Other methods that are being studied to achieve the above goal, are summarized below.

Anti-sense oligonucleotide-based therapy

Anti-sense oligonucleotide (ASOs) are single-stranded DNA molecules complementary to targeted mRNAs. These ASOs bind to mutated mRNA resulting in their degradation by recruiting a ribonuclease.[2],[17] ASO remains intact and can inhibit additional targeted mRNAs.

P1123 is an ASO that targets the P23H mutation in the human RHO gene. This ASO knocks down the mutant gene without affecting the functional allele.[2] Experimental studies in mice and rats were promising and demonstrated a 40% decrease in the expression of the mutant gene without affecting WT gene expression after intravitreal injection.[18] One advantage to P1123 is that it can be delivered intravitreally, rather than subretinally. The small size of the molecule allows it to reach the outer retina when administered intravitreally.

P1123 received orphan drug and fast track designation for P23H-adRP by the FDA in 2019. ProQR therapeutics has sponsored a Phase I/II clinical trial with 35 participants and is estimated to be completed in October 2021 (ClinicalTrials.gov: NCT04123626).

Short hairpin RNA-based therapy

Short hairpin RNA (shRNAs) are small RNA molecules that form hairpin structures within the cell. They are processed within the cell by RNase to active small interference RNAs (siRNA). siRNA then binds to the target mRNA, as explained above, and degrades it by recruiting a ribonuclease.

This has been tested in dual AAV suppression and replacement therapy of experimental mice models of P23H adRP in 2011.[16] An AAV-shRNA targeted RHO in an independent location from the mutation resulted in cleavage of both mutant and WT RHO. An AAV-shRNA-resistant RHO was then replaced by another vector, which resulted in expression of WT RHO. Both variants were delivered via subretinal injection. About 68% reduction in mutant variant expression was observed. Rod electroretinogram (ERG) b-wave amplitudes were also shown to significantly improve.

This dual vector shRNA suppression and replacement therapeutic strategy for P23H-adRP was named RhoNova and received orphan drug designation in Europe in 2010 and in the US in 2013. Roche has owned RhoNova since December 2019 with no further clinical updates.[2]

More recently, a gene therapy candidate for RHO-adRP composed of a single AAV2/5 vector expressing both an shRNA targeting human RHO and a healthy copy of the RHO gene-modified to be resistant to the shRNA has been developed. Iveric Bio has the license to commercialize this product candidate for the treatment of RHO-adRP, now named IC-100. The start of Phase I/II currently is delayed as they are evaluating the preclinical safety results further.

 Correction of the Mutant Allele or Genome-Editing Gene Therapy

This more direct approach couples genome-editing technologies with homologous recombination to specifically correct mutations at the DNA level.[19] The latest and most promising tool for genome editing is the Clustered Regularly Interspaced Short Palindromic Repeats (CRISPR) and CRISPR-associated gene (Cas) system.[20] The innovative CRISPR technology has the ability to “cut” and remove the target cell's mutant gene and simultaneously add the desired functional gene with precision, affordability, and relative ease.[13],[21]

CRISPR technology has the potential advantage of correcting the mutant genome permanently in non-dividing cells in vivo.[2] Promising experimental studies have recently inspired several clinical trials to utilize CRISPR to target a variety of retinal diseases, including CEP290-associated LCA (LCA10). Editas Medicine has started a Phase I/II nonrandomized clinical trial (ClinicalTrials.gov NCT03872479) for LCA10. It is planned to enroll 18 participants and to be completed in 2024.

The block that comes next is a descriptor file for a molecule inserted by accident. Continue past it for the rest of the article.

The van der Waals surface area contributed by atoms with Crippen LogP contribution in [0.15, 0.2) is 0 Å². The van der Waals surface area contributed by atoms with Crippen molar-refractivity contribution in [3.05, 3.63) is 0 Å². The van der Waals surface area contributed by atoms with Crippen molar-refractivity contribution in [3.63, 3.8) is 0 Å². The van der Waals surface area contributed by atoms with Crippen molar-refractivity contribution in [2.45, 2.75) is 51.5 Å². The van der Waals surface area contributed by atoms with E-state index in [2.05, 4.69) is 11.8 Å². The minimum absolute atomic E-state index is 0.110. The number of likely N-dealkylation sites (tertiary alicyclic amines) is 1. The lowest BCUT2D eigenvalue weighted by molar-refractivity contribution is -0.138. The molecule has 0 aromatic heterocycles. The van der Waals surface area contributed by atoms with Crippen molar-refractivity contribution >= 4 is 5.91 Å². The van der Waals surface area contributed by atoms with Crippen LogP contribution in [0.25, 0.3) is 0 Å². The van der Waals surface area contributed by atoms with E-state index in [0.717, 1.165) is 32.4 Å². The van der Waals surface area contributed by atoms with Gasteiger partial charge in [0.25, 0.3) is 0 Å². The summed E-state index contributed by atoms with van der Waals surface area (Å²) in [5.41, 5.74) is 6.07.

Mega-Nuclease Gene-Editing Techniques

Meganucleases are “molecular DNA scissors” that can be used to replace, eliminate, or modify sequences in a highly targeted way. This genome editing technology, named ARCUS by Precision BioSciences, has since been applied in many preclinical studies of different liver diseases.[2] This approach requires that at least one copy of the WT gene is expressed in the targeted cell so that removal of the mutant protein is replaced by WT protein – i.e., a cell with a biallelic mutation would not be corrected by mega-nuclease gene editing per se. McCall et al. recently reported the therapeutic efficacy of ARCUS meganuclease in a transgenic mini-swine model of human P23H RHO-adRP.[22] A single subretinal injection of an AAV5 vector expressing P23H RHO-targeting ARCUS meganuclease was performed in unilateral eyes. Sustained reduction in mutant RHO expression, modest improvement in rod ERG response compared to untreated control eyes, as well as preserved histopathology of the outer retina were observed.


Optogenetics is a novel gene therapy approach to address the limitations of traditional gene therapy options. Unlike most other retinal gene therapies, this approach can be used in diseases with significant photoreceptor loss, as seen in the early clinical trial using channelrhodopsin-2 to treat advanced RP.[23] In this technology, light-activating “optogenes” that convert the remaining bipolar cells and retinal ganglion cells into photosensitive cells are delivered, essentially behaving as artificial photoreceptors. Furthermore, this approach is gene independent, and can, therefore, be used for a variety of retinal degenerations. RST-001 Phase I/II Trial for Advanced RP has enrolled 14 participants (ClinicalTrials.gov NCT02556736) and is estimated to be completed in 2035. Safety data reported in June 2021 have not shown significant concerns.


The field of gene therapy has made extensive progress in medicine, including ophthalmology, in recent years. Gene therapy strategies are searching for the option that is simple, does not need to be repeated frequently, has the best efficacy results, least safety concerns, and least financial burden on patients and healthcare systems. Physicians should remain up to date on underlying disease pathophysiology and current developments in gene therapy, as it may very well be the answer to a once-incurable, blinding RP.

Financial support and sponsorship


Conflicts of interest

The authors declare that there are no conflicts of interests of this paper.